I just read (in an article on Grist titled "Has the world reached peak chicken?") a report that a Northern California animal sanctuary, Animal Place, just spent $50,000 to airlift 1,150 elderly laying hens from Hayward, California, to a sanctuary in Elmira, New York. They chartered a private jet, an Embraer 120 turboprop, to do so. The entire cost of the operation? $50,000.
If you do the math, that's more than $43 per chicken.
Now, don't get me wrong, I love chickens as much as the next guy. (Okay, there's a joke in there somewhere ... "I love chickens ... they taste just like chicken.") Seriously, I've raised (cage-free) chickens, and even ventured out in the darkness of night (with a spotlight and a 12-gauge shotgun) to protect them from maurauding raccoons.
And, I don't doubt that what Animal Place says on its website is true ... that it saved these "elderly hens" from certain death.
Well, at least from imminent death. I guess death is still certain even for the 1,150 hens it airlifted across the country at a cost of more than $43 per bird.
Here's where I think Animal Place has gone afowl. If you took that $43 per chicken and applied it instead to the very real needs of very real HUMAN children who are struggling to survive (and starting out in life, unlike the chickens, who are already on the downhill slope of their bell curve), what could you do with that kind of money?
To answer this question, I turned to World Vision's website, which reports that a gift of only $35 will provide $350 worth of medicines. "Every day, thousands of children die because they do not have access to basic medicines that could save their lives. Your gift will multiply 10 times in impact to help ship and distribute essential pharmaceuticals and medical supplies like: antibiotics, anti-fungals, anti-parasitic drugs, deworming medications, disposable syrinees, gastrointestinal drugs, painkillers and surgical supplies."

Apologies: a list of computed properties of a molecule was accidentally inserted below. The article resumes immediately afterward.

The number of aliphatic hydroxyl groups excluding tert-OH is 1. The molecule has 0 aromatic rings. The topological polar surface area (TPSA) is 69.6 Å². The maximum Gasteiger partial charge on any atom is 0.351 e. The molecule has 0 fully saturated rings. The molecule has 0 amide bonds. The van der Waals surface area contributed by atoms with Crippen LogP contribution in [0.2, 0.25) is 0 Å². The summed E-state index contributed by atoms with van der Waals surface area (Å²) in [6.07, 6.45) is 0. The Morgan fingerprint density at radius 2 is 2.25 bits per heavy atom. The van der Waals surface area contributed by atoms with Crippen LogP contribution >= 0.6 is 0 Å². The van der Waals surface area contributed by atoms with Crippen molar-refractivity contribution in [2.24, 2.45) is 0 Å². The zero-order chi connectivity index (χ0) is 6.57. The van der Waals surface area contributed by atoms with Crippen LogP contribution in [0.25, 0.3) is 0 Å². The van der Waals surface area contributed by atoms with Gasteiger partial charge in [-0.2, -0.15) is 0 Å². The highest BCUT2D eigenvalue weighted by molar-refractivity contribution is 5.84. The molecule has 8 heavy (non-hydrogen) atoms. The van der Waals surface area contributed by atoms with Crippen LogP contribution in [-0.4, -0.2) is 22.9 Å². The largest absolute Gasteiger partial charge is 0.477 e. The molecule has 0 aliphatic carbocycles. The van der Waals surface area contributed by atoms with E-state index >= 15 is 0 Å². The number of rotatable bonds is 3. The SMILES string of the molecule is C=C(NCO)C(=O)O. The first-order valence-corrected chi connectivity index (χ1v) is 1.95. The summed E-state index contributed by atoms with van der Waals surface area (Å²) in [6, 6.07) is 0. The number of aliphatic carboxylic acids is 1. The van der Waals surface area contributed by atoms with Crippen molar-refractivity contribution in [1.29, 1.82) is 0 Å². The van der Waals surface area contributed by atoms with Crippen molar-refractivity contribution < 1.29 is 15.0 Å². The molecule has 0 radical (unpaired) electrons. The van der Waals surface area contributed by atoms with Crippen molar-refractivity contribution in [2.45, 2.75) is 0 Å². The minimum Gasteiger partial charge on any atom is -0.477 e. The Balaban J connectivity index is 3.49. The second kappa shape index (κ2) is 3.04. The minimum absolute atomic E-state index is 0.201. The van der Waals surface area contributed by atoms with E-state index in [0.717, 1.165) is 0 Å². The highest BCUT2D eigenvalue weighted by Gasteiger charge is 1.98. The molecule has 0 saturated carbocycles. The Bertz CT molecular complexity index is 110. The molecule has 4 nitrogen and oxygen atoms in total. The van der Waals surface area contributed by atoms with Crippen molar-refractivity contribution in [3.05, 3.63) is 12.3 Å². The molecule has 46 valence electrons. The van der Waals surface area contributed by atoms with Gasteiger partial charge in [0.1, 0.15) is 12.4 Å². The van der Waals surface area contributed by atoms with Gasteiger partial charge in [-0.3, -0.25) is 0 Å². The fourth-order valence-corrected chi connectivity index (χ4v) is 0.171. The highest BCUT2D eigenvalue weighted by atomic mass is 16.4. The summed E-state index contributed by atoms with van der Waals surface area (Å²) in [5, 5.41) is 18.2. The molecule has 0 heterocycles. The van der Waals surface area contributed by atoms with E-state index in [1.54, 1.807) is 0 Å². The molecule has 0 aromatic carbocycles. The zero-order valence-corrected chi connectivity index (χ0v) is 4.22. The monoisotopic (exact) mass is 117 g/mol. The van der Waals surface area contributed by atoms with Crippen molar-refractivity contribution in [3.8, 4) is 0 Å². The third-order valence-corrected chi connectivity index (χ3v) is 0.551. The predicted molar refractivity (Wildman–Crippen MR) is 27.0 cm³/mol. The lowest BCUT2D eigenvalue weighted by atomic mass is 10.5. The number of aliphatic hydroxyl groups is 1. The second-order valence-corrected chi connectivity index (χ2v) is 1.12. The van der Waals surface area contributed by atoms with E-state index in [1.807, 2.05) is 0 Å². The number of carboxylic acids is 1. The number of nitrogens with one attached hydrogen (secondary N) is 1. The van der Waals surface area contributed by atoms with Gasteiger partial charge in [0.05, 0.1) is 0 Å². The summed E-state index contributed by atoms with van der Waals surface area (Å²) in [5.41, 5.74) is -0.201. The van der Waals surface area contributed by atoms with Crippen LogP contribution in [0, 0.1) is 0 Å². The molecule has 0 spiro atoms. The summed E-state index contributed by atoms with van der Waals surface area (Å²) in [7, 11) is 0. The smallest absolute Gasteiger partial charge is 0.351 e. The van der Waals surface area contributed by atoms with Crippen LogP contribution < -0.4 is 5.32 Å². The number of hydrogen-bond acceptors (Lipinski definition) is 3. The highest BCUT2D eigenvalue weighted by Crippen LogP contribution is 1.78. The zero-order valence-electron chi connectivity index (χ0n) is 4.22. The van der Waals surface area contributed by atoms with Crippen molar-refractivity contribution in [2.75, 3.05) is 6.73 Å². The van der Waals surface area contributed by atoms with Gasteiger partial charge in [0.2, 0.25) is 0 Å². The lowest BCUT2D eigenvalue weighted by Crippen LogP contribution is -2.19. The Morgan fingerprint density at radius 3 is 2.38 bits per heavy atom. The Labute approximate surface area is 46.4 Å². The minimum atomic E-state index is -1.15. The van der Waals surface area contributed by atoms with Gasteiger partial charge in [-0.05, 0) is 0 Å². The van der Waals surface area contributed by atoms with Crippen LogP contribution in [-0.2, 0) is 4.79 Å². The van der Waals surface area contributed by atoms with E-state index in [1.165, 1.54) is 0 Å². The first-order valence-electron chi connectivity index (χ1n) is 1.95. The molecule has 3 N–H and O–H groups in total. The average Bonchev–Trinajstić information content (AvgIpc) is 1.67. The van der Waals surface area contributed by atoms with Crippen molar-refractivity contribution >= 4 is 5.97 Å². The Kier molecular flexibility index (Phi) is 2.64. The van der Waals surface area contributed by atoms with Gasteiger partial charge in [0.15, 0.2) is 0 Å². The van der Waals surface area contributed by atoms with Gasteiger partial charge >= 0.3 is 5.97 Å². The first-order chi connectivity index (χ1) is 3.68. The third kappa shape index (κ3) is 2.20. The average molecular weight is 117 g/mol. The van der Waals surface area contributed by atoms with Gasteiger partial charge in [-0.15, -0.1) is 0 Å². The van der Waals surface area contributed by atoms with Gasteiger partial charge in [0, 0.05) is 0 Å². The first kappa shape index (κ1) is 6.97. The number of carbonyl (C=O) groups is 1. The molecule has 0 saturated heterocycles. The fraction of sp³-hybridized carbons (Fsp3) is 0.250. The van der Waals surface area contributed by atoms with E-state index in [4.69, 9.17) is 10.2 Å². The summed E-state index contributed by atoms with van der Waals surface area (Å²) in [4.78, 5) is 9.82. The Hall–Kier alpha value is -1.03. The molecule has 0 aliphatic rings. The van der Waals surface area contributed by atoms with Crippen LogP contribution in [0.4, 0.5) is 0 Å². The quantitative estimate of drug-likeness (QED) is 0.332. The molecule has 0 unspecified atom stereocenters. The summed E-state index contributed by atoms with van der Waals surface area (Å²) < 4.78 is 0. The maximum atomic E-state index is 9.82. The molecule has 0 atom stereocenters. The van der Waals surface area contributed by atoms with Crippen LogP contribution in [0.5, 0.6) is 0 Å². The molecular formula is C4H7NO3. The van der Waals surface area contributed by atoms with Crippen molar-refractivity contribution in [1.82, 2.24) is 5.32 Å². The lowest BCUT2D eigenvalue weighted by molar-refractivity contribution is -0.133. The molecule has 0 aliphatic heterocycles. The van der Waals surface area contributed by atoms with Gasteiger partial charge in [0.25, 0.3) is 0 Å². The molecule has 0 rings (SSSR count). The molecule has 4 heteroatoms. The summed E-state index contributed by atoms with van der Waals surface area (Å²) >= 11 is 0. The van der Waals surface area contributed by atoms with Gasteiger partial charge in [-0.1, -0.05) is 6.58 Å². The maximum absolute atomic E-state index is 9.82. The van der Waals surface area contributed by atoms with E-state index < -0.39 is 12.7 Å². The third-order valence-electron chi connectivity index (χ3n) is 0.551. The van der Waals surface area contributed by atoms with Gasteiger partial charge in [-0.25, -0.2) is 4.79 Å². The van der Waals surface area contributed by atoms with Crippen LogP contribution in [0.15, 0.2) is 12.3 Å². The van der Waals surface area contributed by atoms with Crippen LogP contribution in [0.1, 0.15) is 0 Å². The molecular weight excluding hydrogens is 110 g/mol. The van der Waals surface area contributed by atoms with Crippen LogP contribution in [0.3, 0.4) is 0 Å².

If you extend that out to encompass the $50,000 spent by Animal Place on old chickens, you could literally provide a half-milllion dollars' worth of life-saving medications through an organization like World Vision. Thousands of childrens' lives would be enhanced and even saved, as a result.
By the way, that site didn't even mention immunizations, or the oral rehydration therapy needed to save the lives of children dying from severe malnutrition. These things cost mere cents.
With that kind of money, you could most certainly save even more human children than old chickens.
I also discovered (here) that for a gift of $25 you can provide a gift of two new chickens (as opposed to paying twice that to send one old chicken to a supposedly comfortable retirement) for a family in poverty in the developing world. Such a gift will "give children and families a lasting source of nutrition and income. Fresh eggs raise the levels of protein and other nutrients in a family’s diet, and the sale of extra eggs and chickens can pay for vital basics."
Sometimes, you just have to prioritize. Chickens ... or children? Which will it be?
Good news from Malawi!
5 years ago